Heck, they should have shown CGI Bruce battling barehanded against Undead Audrey Hepburn - or at least something more groovy than what’s on display here. Far from being disrespectful, I believe a highly physical, even frenetic approach would have honored Lee and captured the essence of the man. Bruce Lee was a mischievous badass who reveled in his sensational stunts and brought a transcendent sense of subversive fun to his movies. His violent yet controlled release of kinetic energy forged his connection with audiences around the world. Flying through the air while screaming at the top of his lungs was his defining spiritual statement. Instead, the spirits brand pours us prattle about being a … “game changer”?! Bruce would have demanded such jargon expunged from his film scripts and employed his unshod feet to smack the silly screenwriters upside their heads.

Sadly, the ad fails because Lee is present in body—sort of—but not in spirit.”


Audrey Hepburn advertises Galaxy chocolate bars, 20 years after her death.

Audrey Hepburn has come back to life to flog chocolate. She’s not the first posthumous saleswoman, reports Simon Usborne.

Simon Usborne of The Independent writes “A fictional, yellow celebrity perhaps best summed up the weird lot of the famous dead person. “You  celebrities need to realise that the public owns you for life,” Homer Simpson said. “And after you’re dead, you’ll all be in commercials dancing with vacuum cleaners.”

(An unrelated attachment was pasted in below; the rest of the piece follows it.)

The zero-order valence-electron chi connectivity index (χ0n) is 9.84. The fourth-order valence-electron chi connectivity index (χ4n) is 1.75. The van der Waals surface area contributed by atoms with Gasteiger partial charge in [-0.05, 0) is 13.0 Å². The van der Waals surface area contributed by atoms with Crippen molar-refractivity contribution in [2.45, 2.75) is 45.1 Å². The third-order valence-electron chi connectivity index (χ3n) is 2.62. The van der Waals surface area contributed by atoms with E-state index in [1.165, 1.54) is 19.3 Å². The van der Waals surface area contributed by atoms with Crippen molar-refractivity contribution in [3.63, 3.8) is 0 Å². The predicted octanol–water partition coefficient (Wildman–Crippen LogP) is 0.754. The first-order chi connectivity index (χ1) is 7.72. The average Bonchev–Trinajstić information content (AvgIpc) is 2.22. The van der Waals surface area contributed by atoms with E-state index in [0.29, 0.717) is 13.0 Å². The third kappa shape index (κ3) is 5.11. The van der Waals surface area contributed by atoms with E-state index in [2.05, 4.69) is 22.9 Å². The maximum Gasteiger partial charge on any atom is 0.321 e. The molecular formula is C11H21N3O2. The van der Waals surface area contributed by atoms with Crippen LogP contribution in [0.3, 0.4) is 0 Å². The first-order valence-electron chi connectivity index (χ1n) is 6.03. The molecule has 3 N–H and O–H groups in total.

Simpson was referring to Fred Astaire (d.1987) whose controversial, computer-assisted number with a Dirt Devil in 1997 was authorised by his widow but led his daughter to say she was “saddened that after his wonderful career he was sold to the devil”.

Now Audrey Hepburn has become the latest face to be disinterred for promotional purposes, returning to the screen 20 years after her death to advertise a chocolate bar.

A minute-long spot for Galaxy entitled “Choose Silk Chauffeur”, revealed during ITV1’s Mr Selfridge, places a young Hepburn on a bus in traffic on the Amalfi Coast in the 1950s. A Galaxy bar tempts her from her handbag. She makes eyes with a hot man in an open-top, swiftly swapping vehicles before tucking in as they speed away.

This time, Hepburn’s sons, who control her estate, authorised the use of her image,  for which they will have received a fee. Sean Ferrer and Luca Dotti say their mother would be “proud” of her new role, adding in a press release that she “often spoke about her love of chocolate and how it lifted her spirit”.